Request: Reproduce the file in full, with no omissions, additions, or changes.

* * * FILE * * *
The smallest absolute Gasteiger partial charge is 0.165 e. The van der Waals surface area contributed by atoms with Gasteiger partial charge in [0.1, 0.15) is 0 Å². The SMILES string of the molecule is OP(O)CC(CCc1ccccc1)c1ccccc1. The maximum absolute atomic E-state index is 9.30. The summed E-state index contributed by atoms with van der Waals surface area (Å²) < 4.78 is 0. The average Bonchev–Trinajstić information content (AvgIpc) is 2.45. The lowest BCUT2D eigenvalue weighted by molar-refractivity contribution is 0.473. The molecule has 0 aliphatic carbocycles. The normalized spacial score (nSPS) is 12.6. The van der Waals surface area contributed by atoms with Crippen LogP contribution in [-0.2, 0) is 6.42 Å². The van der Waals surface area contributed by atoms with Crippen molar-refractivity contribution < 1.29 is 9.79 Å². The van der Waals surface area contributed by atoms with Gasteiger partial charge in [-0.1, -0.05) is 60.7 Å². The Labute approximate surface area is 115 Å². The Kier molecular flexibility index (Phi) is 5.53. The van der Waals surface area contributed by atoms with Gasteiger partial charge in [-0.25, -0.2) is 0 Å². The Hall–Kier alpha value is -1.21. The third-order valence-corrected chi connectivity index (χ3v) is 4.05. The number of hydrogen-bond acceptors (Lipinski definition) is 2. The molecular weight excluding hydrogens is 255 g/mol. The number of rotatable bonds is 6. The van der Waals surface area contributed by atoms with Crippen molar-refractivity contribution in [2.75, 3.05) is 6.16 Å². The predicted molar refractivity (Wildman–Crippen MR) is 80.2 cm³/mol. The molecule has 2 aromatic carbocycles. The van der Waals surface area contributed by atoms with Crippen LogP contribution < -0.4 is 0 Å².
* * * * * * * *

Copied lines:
The smallest absolute Gasteiger partial charge is 0.165 e. The van der Waals surface area contributed by atoms with Gasteiger partial charge in [0.1, 0.15) is 0 Å². The SMILES string of the molecule is OP(O)CC(CCc1ccccc1)c1ccccc1. The maximum absolute atomic E-state index is 9.30. The summed E-state index contributed by atoms with van der Waals surface area (Å²) < 4.78 is 0. The average Bonchev–Trinajstić information content (AvgIpc) is 2.45. The lowest BCUT2D eigenvalue weighted by molar-refractivity contribution is 0.473. The molecule has 0 aliphatic carbocycles. The normalized spacial score (nSPS) is 12.6. The van der Waals surface area contributed by atoms with Crippen LogP contribution in [-0.2, 0) is 6.42 Å². The van der Waals surface area contributed by atoms with Crippen molar-refractivity contribution < 1.29 is 9.79 Å². The van der Waals surface area contributed by atoms with Gasteiger partial charge in [-0.1, -0.05) is 60.7 Å². The Labute approximate surface area is 115 Å². The Kier molecular flexibility index (Phi) is 5.53. The van der Waals surface area contributed by atoms with Gasteiger partial charge in [-0.25, -0.2) is 0 Å². The Hall–Kier alpha value is -1.21. The third-order valence-corrected chi connectivity index (χ3v) is 4.05. The number of hydrogen-bond acceptors (Lipinski definition) is 2. The molecular weight excluding hydrogens is 255 g/mol. The number of rotatable bonds is 6. The van der Waals surface area contributed by atoms with Crippen molar-refractivity contribution in [2.75, 3.05) is 6.16 Å². The predicted molar refractivity (Wildman–Crippen MR) is 80.2 cm³/mol. The molecule has 2 aromatic carbocycles. The van der Waals surface area contributed by atoms with Crippen LogP contribution < -0.4 is 0 Å².